and World Wildlife Fund (WWF) India announced a tieup to celebrate World Environment Day and launched an exclusively designed range of watches inspired by six endangered species - the tiger, the Indian rhino, the Ganges River dolphin, the red panda, the whale shark and the Olive Ridley turtle.
To promote the initiative, an interesting outdoor campaign was launched on September 13 and ran for four weeks across different stations of the Delhi Metro Rail Corp. (DMRC).
A virtual forest was created at the Delhi University metro station to convey the message of wildlife conservation. This consisted of an 8 feet by 8 feet green patch representing a mini wildlife sanctuary. Plaster of Paris and imported faux fur were used to make dummies of the six endangered species. Two standees in the backdrop told the stories of two of the endangered species, the tiger and the rhinoceros. The copy on the standees explained how both animals had been over-poached to satisfy human greed.
Branding on both walls of the passage leading to the Delhi University metro exit was done using digitally printed, self-adhesive vinyl and comprised the profiles of the other endangered species. The staircase branding had a Titan logo at the top of the staircase and a picture of the red panda, another endangered animal, spread across the staircase. Here, Big Street used bubble free vinyl to ensure there were no bubbles on the surface. This was executed on four staircases at the Rajiv Chowk Dome area. WWF provided the details mentioned on the creatives.
Hindi Film actor Aamir Khan, the brand ambassador for Titan, could be seen on the pillar branding at the Rajiv Chowk metro station.
The creatives for the outdoor campaign have been done jointly by O&M, Titan's advertising agency, and Titan's in-house design studio. Titan's media agency, Maxus, worked with Big Street, which came up with the creatives of the virtual forest and the overall execution of the outdoor campaign.
When the target audience consists of youngsters, OOH becomes the obvious medium of choice for brands. Arun Pinto, regional business head, West and South, Big Street, says, "Titan wanted to explore means to engage the target audience (youngsters) in an appealing and interactive manner. This campaign is meant to convey the message of wildlife conservation."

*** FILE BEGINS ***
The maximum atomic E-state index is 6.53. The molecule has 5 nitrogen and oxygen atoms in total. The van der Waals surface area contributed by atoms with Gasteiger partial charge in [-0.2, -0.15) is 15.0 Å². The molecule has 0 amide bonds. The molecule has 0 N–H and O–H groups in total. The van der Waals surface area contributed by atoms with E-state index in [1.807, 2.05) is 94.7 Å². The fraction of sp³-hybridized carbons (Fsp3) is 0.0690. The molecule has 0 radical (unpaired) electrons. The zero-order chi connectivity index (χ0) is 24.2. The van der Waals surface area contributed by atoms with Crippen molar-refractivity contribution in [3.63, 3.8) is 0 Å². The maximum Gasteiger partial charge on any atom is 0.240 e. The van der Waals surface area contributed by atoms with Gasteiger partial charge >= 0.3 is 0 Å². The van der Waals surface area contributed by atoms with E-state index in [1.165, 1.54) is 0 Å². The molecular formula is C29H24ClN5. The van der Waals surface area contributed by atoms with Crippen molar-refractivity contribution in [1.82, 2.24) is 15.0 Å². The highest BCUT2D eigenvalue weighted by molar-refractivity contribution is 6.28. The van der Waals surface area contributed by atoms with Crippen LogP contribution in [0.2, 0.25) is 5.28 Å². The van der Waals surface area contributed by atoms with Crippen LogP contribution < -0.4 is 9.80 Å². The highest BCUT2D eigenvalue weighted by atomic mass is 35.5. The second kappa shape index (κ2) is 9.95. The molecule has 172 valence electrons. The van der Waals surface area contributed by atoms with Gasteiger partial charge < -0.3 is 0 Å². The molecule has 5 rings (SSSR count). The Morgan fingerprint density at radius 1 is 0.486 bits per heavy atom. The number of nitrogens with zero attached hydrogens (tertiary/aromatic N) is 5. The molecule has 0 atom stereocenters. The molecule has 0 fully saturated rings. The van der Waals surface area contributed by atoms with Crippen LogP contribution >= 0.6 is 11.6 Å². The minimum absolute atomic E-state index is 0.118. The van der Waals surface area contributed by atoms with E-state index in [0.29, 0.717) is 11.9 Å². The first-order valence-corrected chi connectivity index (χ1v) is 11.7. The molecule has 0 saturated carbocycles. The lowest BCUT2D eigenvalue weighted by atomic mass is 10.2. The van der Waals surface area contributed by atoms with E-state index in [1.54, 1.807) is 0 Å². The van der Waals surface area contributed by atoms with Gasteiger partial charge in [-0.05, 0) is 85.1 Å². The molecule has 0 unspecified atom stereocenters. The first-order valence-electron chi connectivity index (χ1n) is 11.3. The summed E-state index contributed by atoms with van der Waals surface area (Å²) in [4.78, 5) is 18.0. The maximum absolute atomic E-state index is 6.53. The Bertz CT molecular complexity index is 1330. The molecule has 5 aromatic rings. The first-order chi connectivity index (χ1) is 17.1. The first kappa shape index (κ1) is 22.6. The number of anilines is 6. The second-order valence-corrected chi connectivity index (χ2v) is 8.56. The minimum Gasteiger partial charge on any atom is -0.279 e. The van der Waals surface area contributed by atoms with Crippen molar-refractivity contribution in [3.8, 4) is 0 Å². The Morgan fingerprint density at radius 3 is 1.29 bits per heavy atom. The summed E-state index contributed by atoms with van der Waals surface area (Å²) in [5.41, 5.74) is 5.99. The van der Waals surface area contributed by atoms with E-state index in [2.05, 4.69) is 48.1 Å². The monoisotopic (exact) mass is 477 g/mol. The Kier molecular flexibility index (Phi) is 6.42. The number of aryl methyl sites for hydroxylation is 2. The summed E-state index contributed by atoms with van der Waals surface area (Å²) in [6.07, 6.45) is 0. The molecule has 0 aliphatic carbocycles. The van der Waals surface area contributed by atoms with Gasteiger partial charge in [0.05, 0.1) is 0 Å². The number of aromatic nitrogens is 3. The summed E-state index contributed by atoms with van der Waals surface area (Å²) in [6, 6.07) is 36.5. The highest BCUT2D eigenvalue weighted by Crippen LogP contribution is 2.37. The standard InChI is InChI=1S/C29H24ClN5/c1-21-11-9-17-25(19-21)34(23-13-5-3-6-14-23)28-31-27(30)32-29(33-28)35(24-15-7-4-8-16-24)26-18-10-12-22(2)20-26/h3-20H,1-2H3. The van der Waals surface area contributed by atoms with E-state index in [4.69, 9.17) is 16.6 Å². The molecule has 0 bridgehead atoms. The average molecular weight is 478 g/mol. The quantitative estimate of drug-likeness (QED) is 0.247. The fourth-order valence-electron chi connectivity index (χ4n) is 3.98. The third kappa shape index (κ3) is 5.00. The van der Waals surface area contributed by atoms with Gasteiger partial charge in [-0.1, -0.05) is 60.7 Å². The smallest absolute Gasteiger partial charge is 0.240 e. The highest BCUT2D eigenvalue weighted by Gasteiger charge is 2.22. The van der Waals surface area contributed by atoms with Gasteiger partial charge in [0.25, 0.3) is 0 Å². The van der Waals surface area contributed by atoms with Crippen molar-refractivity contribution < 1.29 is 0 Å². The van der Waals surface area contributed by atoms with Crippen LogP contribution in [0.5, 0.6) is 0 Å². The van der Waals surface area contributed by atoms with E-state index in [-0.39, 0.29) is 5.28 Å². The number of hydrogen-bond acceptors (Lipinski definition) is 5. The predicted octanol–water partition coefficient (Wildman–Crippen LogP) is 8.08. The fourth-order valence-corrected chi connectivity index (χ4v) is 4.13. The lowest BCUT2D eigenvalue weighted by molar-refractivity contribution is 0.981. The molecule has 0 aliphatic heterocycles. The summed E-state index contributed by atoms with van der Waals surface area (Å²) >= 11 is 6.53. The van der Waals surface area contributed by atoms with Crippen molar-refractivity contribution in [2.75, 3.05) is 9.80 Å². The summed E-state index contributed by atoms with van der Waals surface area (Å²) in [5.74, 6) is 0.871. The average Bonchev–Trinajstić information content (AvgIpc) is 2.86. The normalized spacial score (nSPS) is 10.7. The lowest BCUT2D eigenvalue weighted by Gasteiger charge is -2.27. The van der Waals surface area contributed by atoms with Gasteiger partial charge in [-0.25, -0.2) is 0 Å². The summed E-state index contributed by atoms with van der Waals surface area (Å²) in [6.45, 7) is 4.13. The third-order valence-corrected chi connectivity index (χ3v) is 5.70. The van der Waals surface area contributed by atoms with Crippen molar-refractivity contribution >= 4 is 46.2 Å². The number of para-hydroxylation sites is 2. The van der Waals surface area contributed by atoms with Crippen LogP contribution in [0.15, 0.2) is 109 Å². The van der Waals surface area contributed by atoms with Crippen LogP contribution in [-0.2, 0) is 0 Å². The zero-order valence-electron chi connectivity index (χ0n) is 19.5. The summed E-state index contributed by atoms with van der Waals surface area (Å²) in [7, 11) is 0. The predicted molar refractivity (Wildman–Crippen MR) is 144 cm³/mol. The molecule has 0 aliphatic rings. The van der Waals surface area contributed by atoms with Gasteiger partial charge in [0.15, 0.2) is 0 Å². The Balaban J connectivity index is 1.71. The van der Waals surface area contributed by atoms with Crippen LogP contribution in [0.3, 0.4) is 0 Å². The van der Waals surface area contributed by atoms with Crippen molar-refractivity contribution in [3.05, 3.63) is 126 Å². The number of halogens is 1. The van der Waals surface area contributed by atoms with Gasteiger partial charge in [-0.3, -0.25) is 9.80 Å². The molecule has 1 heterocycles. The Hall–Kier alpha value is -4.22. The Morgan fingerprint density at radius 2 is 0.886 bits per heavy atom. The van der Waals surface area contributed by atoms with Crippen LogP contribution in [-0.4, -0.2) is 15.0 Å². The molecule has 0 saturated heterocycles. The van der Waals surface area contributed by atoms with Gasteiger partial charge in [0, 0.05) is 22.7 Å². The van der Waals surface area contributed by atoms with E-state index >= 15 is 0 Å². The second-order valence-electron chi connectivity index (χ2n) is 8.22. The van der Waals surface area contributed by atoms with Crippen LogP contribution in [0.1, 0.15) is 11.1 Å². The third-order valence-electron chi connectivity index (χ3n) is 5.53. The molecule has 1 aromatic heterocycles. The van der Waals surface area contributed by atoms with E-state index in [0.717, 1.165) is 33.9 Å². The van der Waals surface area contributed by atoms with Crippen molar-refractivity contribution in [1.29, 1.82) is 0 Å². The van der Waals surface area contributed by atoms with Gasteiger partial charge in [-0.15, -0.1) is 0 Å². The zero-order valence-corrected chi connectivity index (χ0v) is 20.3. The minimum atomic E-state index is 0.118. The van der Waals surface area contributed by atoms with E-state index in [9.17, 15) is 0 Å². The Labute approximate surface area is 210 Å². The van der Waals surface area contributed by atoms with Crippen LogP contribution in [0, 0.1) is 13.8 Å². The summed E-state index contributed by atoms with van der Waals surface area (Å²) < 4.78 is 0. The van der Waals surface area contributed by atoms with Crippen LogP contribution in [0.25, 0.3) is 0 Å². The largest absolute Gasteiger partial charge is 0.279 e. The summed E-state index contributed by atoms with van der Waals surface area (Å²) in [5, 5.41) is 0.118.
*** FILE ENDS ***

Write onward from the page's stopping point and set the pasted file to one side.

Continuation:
This is the first time that a lifestyle product has taken 80 per cent of the inventory on two DMRC stations. Titan has dedicated 15 per cent of its total advertising spend to outdoor for this campaign.
But why pick the DMRC for branding on such an extensive scale? Somprabh Singh, manager, marketing, Titan, says, "The Rajiv Chowk station is a strategic point for wider brand visibility. This is because it's a point of intersection of two different metro lines and the place receives a crowd of three lakh commuters each day."
The outdoor campaign has been supported by television, print and radio. The radio campaign was carried out by Big 92.7 FM. Listeners were asked to visit the Delhi University metro station and see the virtual forest. Later, listeners called up the station to talk about their favourite animal from the display.
Singh adds, "Titan is targeting people who are sensitive towards the environment and animals." Free watches were then distributed to the callers as a reward.
On the television front, Titan tied up with channels such as National Geographic and CNN IBN. This involved panel discussions on how corporate houses can contribute to the cause of environment and wildlife conservation.